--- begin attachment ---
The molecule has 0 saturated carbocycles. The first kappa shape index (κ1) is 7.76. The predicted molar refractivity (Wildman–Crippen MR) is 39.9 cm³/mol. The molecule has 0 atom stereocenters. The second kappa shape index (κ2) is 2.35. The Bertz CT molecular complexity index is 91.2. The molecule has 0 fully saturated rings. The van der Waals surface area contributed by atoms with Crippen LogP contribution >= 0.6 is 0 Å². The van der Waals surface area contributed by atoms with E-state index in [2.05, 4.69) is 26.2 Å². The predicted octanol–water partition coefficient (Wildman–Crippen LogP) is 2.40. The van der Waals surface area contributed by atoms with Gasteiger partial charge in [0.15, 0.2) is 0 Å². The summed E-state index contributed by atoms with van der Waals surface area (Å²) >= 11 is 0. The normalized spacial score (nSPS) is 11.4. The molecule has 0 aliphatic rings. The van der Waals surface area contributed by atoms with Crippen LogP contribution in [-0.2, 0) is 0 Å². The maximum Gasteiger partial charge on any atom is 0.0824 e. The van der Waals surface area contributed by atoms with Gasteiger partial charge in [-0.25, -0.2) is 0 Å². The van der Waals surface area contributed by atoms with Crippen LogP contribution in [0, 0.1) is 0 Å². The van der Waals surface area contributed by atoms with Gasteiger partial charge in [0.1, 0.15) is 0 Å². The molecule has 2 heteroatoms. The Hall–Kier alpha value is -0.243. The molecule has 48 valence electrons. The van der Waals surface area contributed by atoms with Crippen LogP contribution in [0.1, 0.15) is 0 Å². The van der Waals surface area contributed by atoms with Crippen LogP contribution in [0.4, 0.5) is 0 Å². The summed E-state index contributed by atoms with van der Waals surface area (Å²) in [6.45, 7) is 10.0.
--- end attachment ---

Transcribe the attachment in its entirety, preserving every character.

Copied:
The molecule has 0 saturated carbocycles. The first kappa shape index (κ1) is 7.76. The predicted molar refractivity (Wildman–Crippen MR) is 39.9 cm³/mol. The molecule has 0 atom stereocenters. The second kappa shape index (κ2) is 2.35. The Bertz CT molecular complexity index is 91.2. The molecule has 0 fully saturated rings. The van der Waals surface area contributed by atoms with Crippen LogP contribution >= 0.6 is 0 Å². The van der Waals surface area contributed by atoms with E-state index in [2.05, 4.69) is 26.2 Å². The predicted octanol–water partition coefficient (Wildman–Crippen LogP) is 2.40. The van der Waals surface area contributed by atoms with Gasteiger partial charge in [0.15, 0.2) is 0 Å². The summed E-state index contributed by atoms with van der Waals surface area (Å²) >= 11 is 0. The normalized spacial score (nSPS) is 11.4. The molecule has 0 aliphatic rings. The van der Waals surface area contributed by atoms with Crippen LogP contribution in [-0.2, 0) is 0 Å². The maximum Gasteiger partial charge on any atom is 0.0824 e. The van der Waals surface area contributed by atoms with Gasteiger partial charge in [-0.25, -0.2) is 0 Å². The van der Waals surface area contributed by atoms with Crippen LogP contribution in [0, 0.1) is 0 Å². The van der Waals surface area contributed by atoms with Gasteiger partial charge in [0.1, 0.15) is 0 Å². The molecule has 2 heteroatoms. The Hall–Kier alpha value is -0.243. The molecule has 48 valence electrons. The van der Waals surface area contributed by atoms with Crippen LogP contribution in [0.1, 0.15) is 0 Å². The van der Waals surface area contributed by atoms with Crippen LogP contribution in [0.4, 0.5) is 0 Å². The summed E-state index contributed by atoms with van der Waals surface area (Å²) in [6.45, 7) is 10.0.